NHL teams’ goalie choices may be make or break for the playoffs

Ducks goalie Frederik Andersen makes a diving save. Andersen has compiled a 35-12-5 record, 2.38 goals-against average and .914 save percentage in 54 regular-season games.

Ducks goalie Frederik Andersen makes a diving save. Andersen has compiled a 35-12-5 record, 2.38 goals-against average and .914 save percentage in 54 regular-season games.

(Ross D. Franklin / Associated Press)

Red Wings Coach Mike Babcock told reporters Monday he had to “try and take all the emotion out of it” while choosing goaltender Petr Mrazek over an experienced but struggling Jimmy Howard to start Detroit’s first-round Eastern Conference playoff series against Tampa Bay.

Blues Coach Ken Hitchcock said he would “flip a coin in the next couple of days” to determine whether rookie Jake Allen or Brian Elliott will start for St. Louis against Minnesota in its Western Conference playoff series. Hitchcock was joking. Maybe.

Ducks Coach Bruce Boudreau’s decision to start Frederik Andersen against Winnipeg was made for him last week when John Gibson sustained an upper-body injury. Gibson didn’t practice with the Ducks on Monday, and Boudreau declined to update his status.


Goaltending has been a source of mystery, debate and wonderment in the NHL this season, and those elements are carrying over into the playoffs. Although many teams are sure of their starters, some — for instance, the Blues or Vancouver Canucks — could go either way. And several will start goalies who weren’t on their rosters when the season began.

When injuries forced the Ottawa Senators to turn to undrafted 27-year-old Andrew Hammond in February, no one could have imagined he’d compile a 20-1-2 record and save their season. In 24 games, Hammond had a 1.79 goals-against average and .941 save percentage, becoming the focal point of a spirited playoff drive that ended up matching the Senators against the Montreal Canadiens.

At the opposite end of the ice will be Carey Price, who could use a shopping cart to carry all the awards he will win this season. But despite Price’s otherworldly performance — including a franchise-record 44 wins for a franchise that has sent more than a few goalies to the Hall of Fame — he flailed against Ottawa this season. Price’s overall experience should lift him and the Canadiens past playoff debutant Hammond and the young Senators, but stranger things have happened in the playoffs.

Price didn’t provide insight into his thinking Monday, “offering replies that would have embarrassed even vanilla,” according to the Montreal Gazette. Asked about the Senators, who eliminated the Canadiens in the first round in 2013, he complimented their speed and tenacity but stayed with cliches.

“I’m not worried about how anybody else is playing,” he said. “I’m just worried about what I have to do.”

Injuries and illnesses had left the Minnesota Wild in bad shape when General Manager Chuck Fletcher acquired goalie Devan Dubnyk from Arizona for a third-round draft pick on Jan. 14. Dubnyk had shown flashes of excellence while playing for a bad Edmonton team, but he bounced among three organizations last season before signing with Arizona as a free agent. He was playing decently when the foundering Coyotes dealt him to the Wild, where everything suddenly clicked for him.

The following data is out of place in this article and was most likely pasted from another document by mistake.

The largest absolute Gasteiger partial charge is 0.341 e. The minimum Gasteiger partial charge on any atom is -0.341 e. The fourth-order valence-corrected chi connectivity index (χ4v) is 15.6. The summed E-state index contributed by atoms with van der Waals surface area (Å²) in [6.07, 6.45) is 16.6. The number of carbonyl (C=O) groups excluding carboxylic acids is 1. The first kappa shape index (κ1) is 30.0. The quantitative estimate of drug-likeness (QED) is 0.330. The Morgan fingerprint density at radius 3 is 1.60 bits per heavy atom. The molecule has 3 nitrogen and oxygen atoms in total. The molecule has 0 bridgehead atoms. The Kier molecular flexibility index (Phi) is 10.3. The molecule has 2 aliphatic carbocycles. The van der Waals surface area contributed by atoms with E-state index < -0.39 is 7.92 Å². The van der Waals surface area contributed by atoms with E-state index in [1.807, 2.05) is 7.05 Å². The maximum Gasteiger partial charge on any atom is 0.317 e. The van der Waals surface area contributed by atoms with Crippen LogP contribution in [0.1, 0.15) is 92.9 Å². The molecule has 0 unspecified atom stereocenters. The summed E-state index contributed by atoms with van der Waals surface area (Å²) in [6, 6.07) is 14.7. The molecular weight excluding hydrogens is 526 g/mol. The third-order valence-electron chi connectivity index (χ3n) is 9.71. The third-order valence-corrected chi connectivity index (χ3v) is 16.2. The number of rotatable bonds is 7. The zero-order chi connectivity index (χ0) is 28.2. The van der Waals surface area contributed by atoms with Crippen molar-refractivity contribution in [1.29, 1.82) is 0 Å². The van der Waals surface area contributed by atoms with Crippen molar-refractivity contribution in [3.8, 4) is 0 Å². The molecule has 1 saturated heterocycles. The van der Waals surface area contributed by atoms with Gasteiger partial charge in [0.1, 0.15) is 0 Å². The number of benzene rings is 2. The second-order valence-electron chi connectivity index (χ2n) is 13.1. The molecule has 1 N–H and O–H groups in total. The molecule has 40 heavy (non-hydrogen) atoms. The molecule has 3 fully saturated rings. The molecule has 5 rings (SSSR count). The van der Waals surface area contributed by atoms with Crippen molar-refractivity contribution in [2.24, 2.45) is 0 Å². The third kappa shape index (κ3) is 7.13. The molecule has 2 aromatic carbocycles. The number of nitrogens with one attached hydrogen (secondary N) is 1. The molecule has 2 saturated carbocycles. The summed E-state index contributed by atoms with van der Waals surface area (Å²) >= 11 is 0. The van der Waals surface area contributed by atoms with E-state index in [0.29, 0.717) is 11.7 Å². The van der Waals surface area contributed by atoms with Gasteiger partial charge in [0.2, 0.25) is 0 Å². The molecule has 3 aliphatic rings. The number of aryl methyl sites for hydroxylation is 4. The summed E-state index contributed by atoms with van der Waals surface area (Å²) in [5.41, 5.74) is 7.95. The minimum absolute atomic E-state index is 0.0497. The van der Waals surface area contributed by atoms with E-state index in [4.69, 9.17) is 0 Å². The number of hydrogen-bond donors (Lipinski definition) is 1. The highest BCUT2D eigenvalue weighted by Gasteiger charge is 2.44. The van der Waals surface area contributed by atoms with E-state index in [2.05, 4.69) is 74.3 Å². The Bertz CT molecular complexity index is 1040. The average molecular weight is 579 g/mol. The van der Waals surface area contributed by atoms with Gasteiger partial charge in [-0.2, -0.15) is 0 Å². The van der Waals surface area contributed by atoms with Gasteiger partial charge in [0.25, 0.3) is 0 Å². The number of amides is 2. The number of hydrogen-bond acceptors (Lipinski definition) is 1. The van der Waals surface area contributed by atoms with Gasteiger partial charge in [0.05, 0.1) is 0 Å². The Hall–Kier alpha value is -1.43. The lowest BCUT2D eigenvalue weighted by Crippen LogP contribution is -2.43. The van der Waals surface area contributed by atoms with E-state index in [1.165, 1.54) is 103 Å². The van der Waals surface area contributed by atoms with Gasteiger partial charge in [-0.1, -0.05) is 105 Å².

Dubnyk started 38 straight games and was 27-9-2 with a 1.78 goals-against average and .936 save percentage. That allowed the Wild to surge, earn the first West wild-card berth, and give Dubnyk his first taste of playoff hockey.

“You start five years and don’t get there, you just want to be part of it really bad,” he told the St. Paul Pioneer Press. “You see how hard you have to work, and it feels good to get here. You realize how good of a group we have and a real opportunity to do something good.”

The Wild will play the Blues, who face an interesting situation. Allen has never played an NHL playoff game; Elliott was shunted aside last spring after the Blues acquired Ryan Miller in a failed shot at the Stanley Cup. Hitchcock identified Elliott as the playoff starter a few weeks ago, but Allen played well enough to reopen the decision. The Blues are under pressure to go deep in the playoffs after two straight first-round exits.

“You’ve got one guy that’s got a heck of a season in Elliott and another guy that’s had a heck of a month in Allen. We’ve got no problems,” Hitchcock told the St. Louis Post-Dispatch. “Whatever guy we go to, it might depend on the opponent…. We’ll base it on what we think is best. But if we’ve got to change, we’ll change. We won’t hesitate.”

Winnipeg goalie Ondrej Pavelec, who has played parts of seven NHL seasons, will make his NHL playoff debut riding a streak of three straight shutouts. Eddie Lack will also make his playoff debut if the Canucks consider Miller, who signed with them last summer, too rusty to start against Calgary after losing nearly two months to a knee injury.

Pittsburgh’s Marc-Andre Fleury has plenty of playoff experience, but some of that recent experience wasn’t good: After the Penguins won the Cup in 2009, he had four straight playoffs in which his save percentage was below .900. He rebounded to .915 last spring in the Penguins’ two-round effort, and he will have to excel again to prove he has banished those playoff demons.

Reputations are made in the playoffs, especially for goaltenders. The next postseason star might be starting Wednesday or Thursday, or he could be sitting on the bench, a postseason version of Dubnyk or Hammond.

Twitter: @helenenothelen